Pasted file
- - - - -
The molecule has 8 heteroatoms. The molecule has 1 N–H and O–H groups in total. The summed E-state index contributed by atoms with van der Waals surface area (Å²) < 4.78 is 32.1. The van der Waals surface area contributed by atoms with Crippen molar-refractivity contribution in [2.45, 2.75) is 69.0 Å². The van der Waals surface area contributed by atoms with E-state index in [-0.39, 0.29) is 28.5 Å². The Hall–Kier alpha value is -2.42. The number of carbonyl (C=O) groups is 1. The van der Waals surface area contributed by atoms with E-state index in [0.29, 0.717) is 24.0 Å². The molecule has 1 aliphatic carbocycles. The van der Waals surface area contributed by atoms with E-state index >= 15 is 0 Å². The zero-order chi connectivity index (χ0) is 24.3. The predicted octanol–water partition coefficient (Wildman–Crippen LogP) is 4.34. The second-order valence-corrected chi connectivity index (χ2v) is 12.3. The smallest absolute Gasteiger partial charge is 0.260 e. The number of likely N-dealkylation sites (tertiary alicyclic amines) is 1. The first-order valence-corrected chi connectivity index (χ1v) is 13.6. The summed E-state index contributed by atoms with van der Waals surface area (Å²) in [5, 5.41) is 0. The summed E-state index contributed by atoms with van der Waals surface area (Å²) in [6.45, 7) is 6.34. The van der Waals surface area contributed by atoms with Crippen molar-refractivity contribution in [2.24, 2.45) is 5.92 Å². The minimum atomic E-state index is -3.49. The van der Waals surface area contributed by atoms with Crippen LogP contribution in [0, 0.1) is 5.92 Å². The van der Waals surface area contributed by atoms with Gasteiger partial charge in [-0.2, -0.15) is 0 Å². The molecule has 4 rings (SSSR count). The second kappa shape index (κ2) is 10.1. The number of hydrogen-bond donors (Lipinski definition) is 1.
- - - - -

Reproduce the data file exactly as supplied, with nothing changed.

The molecule has 8 heteroatoms. The molecule has 1 N–H and O–H groups in total. The summed E-state index contributed by atoms with van der Waals surface area (Å²) < 4.78 is 32.1. The van der Waals surface area contributed by atoms with Crippen molar-refractivity contribution in [2.45, 2.75) is 69.0 Å². The van der Waals surface area contributed by atoms with E-state index in [-0.39, 0.29) is 28.5 Å². The Hall–Kier alpha value is -2.42. The number of carbonyl (C=O) groups is 1. The van der Waals surface area contributed by atoms with E-state index in [0.29, 0.717) is 24.0 Å². The molecule has 1 aliphatic carbocycles. The van der Waals surface area contributed by atoms with E-state index >= 15 is 0 Å². The zero-order chi connectivity index (χ0) is 24.3. The predicted octanol–water partition coefficient (Wildman–Crippen LogP) is 4.34. The second-order valence-corrected chi connectivity index (χ2v) is 12.3. The smallest absolute Gasteiger partial charge is 0.260 e. The number of likely N-dealkylation sites (tertiary alicyclic amines) is 1. The first-order valence-corrected chi connectivity index (χ1v) is 13.6. The summed E-state index contributed by atoms with van der Waals surface area (Å²) in [5, 5.41) is 0. The summed E-state index contributed by atoms with van der Waals surface area (Å²) in [6.45, 7) is 6.34. The van der Waals surface area contributed by atoms with Crippen molar-refractivity contribution in [2.24, 2.45) is 5.92 Å². The minimum atomic E-state index is -3.49. The van der Waals surface area contributed by atoms with Crippen LogP contribution in [0, 0.1) is 5.92 Å². The van der Waals surface area contributed by atoms with Gasteiger partial charge in [-0.2, -0.15) is 0 Å². The molecule has 4 rings (SSSR count). The second kappa shape index (κ2) is 10.1. The number of hydrogen-bond donors (Lipinski definition) is 1.